In the Fine Gael–Labour national coalition, Cluskey was parliamentary secretary to the minister for health and social welfare (1973–7), Brendan Corish (qv), who was also Labour party leader and tánaiste. Delegated full authority over the social welfare department, Cluskey implemented substantial reforms in social benefit, often appearing before a reluctant cabinet to argue their merit. These included the introduction of allowances for deserted wives, unmarried mothers, prisoners’ wives, and single women caring for aged relatives. He introduced payment of the children's allowance directly to mothers (regarded as a radical innovation at the time), and extended the allowance to age 18 for children not employed. He eased means tests, reduced the qualifying age for the old age pension by four years to 66, established the Combat Poverty Agency, and introduced Pay Related Social Insurance (PRSI). Introducing semi-annual rather than annual increases in payment levels, he oversaw a threefold increase to £274 million in exchequer allocation for social welfare during the coalition's lifetime, and an increase of 125 per cent in benefits, considerably ahead of wages and prices. The taioseach, Liam Cosgrave, so respected Cluskey's political judgment that frequently he requested his advice at cabinet meetings on matters outside his portfolio.
Amid Fianna Fáil's landslide election victory in 1977, Cluskey retained his dáil seat with considerable difficulty, elected for Dublin South Central (1977–81). On Corish's immediate resignation, he was elected Labour party leader in a tight ballot of the party's sixteen eligible TDs over Michael O'Leary (1936–2006). During his four-year tenure (1977–81), he most impressed as a highly skilled parliamentarian: a tenacious dáil adversary, he was noted for incisive comment and expert summation of debates. A sharp and effective critic of Charles Haughey (1925–2006), on the latter's election as taoiseach in 1979 he gave a blistering dáil speech, castigating Haughey's close relationship with wealthy and influential individuals who operated in ‘a grey area of Irish business and commercial life’ (Dáil deb. (11 Dec. 1979), 1,337–8). Lacking natural charisma or a studied polish, Cluskey was less successful in dealings with the news media; his dour, shop steward's exterior failed to appeal to television audiences or the broad electorate. Assuming the post of party spokesman on Northern Ireland, he continually argued that reconciliation between the two communities in the region must precede Irish unification, and urged the formation of power-sharing mechanisms. Under Cluskey's leadership, Labour adopted a new policy programme (1980) that reaffirmed the party's socialist character and aspirations, and advocated sweeping reforms in health care, education, and banking; the most radical proposals were diluted in the 1981 election manifesto, which concentrated on initiatives to address unemployment. Cluskey dithered about forming clear positions on such social issues as contraception and divorce. He told lobbyists for a constitutional amendment banning abortion that Labour would consider the need for such, but suggested that a group purporting to be ‘pro-life’ should also be proposing improved facilities for poor and single-parent families.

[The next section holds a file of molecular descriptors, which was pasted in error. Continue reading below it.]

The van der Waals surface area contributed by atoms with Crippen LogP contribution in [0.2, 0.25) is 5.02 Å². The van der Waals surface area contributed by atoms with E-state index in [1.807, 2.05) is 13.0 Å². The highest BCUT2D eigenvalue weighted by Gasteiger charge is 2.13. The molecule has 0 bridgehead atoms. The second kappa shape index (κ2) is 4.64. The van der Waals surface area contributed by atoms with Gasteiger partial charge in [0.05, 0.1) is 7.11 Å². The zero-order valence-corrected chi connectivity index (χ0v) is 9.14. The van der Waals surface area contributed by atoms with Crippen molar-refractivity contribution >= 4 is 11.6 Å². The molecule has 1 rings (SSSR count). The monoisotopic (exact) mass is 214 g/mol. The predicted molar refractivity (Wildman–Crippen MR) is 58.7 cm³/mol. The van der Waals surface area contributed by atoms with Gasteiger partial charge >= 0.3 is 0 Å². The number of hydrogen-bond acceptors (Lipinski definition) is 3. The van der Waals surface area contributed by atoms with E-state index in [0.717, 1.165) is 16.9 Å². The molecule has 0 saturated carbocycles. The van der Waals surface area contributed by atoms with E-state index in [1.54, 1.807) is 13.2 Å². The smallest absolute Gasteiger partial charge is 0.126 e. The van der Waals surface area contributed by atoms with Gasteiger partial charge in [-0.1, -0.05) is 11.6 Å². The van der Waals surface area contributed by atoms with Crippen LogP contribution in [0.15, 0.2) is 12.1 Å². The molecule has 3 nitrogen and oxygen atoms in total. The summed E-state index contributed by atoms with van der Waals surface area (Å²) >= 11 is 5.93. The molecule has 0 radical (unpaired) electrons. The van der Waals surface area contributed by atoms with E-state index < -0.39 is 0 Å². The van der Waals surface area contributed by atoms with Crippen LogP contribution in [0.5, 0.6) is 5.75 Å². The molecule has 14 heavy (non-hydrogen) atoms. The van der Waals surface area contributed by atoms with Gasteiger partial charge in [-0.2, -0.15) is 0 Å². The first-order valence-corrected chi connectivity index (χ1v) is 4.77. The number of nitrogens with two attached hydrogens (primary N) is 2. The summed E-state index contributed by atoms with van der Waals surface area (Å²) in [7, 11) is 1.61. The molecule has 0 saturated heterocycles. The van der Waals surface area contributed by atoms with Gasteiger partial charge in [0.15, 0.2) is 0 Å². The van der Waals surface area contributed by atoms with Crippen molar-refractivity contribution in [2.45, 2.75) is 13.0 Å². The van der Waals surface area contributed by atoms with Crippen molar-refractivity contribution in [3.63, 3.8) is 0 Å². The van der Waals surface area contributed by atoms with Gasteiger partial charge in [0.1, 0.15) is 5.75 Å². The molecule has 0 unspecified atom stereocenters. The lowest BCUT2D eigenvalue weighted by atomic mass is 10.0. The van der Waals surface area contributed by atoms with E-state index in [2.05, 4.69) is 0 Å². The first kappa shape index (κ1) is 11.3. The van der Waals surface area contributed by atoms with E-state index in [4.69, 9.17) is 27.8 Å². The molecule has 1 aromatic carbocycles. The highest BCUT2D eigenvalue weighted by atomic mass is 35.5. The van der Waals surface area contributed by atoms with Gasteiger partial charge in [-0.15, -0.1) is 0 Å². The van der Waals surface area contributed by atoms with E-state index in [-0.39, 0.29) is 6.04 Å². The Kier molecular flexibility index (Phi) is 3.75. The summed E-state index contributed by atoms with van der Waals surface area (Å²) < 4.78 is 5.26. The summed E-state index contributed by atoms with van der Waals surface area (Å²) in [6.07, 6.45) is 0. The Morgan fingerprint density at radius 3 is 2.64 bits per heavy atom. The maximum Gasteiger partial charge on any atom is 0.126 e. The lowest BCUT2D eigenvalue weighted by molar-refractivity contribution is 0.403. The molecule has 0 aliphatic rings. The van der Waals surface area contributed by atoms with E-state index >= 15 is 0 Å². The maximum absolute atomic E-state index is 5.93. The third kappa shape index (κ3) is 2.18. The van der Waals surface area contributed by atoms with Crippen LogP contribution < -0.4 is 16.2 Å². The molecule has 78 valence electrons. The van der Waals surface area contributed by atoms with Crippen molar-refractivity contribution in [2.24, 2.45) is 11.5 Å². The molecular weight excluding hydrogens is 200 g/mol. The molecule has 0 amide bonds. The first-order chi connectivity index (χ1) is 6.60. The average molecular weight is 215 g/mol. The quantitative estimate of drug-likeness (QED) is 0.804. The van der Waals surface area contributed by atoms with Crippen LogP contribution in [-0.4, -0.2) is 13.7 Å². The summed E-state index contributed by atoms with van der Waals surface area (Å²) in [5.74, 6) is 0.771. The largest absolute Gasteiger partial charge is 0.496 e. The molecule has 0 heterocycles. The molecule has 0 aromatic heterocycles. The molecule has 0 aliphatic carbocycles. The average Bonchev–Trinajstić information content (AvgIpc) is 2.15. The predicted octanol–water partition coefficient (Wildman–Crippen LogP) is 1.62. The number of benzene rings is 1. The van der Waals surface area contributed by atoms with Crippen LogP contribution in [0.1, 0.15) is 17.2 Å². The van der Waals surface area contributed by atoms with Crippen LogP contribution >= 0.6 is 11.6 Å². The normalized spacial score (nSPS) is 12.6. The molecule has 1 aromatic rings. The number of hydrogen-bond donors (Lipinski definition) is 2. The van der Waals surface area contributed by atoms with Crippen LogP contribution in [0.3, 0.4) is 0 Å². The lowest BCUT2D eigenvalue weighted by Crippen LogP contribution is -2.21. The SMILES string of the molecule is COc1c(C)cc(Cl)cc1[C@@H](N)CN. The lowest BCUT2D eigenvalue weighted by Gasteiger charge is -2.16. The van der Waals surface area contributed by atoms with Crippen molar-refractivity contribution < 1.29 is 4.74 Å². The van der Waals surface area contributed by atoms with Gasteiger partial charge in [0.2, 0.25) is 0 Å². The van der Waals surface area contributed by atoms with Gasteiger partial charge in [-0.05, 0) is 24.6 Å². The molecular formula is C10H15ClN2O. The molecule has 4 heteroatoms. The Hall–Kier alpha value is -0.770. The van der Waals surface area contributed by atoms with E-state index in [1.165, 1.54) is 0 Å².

Labour contested the 1981 election on its own independent manifesto; any coalition arrangement was to be negotiated after the election, and approved at a special party conference. The strategy placed the party in the contradictory position of campaigning on policies distinct from, but compatible with, those of Fine Gael, the likely coalition partner. Cluskey vacillated on whether Labour's demand for reintroduction of the wealth tax (abolished by Fianna Fáil in 1978, and opposed by Fine Gael) was a non-negotiable prerequisite to entry into coalition. Failing to capitalise, as did Fine Gael (which promised extensive tax cuts), on the poor economic situation and Fianna Fáil's deep internal divisions, Labour dropped under ten per cent of the vote for the first time in a quarter century, winning only fifteen seats in an enlarged dáil. The party's precarious finances, and Cluskey's failure to initiate a thorough organisational overhaul, especially in the Dublin area, were critical factors in the disappointing performance. Prior to the election Cluskey failed to reach an accommodation with party colleague John O'Connell, a popular maverick, whose electoral base had been split by constituency revisions. Wanting to stand as Cluskey's running mate in Dublin South Central, O'Connell was instructed by Labour's administrative council, which feared that his candidacy would imperil Cluskey's seat, to stand in Dublin West. Refusing to comply, O'Connell resigned from the party and contested South Central as ‘independent labour’. With O'Connell topping the poll over quota, Cluskey lost his seat, and consequently the party leadership. His distaste for constituency work, which he regarded as part of the patronage system, contributed to his defeat.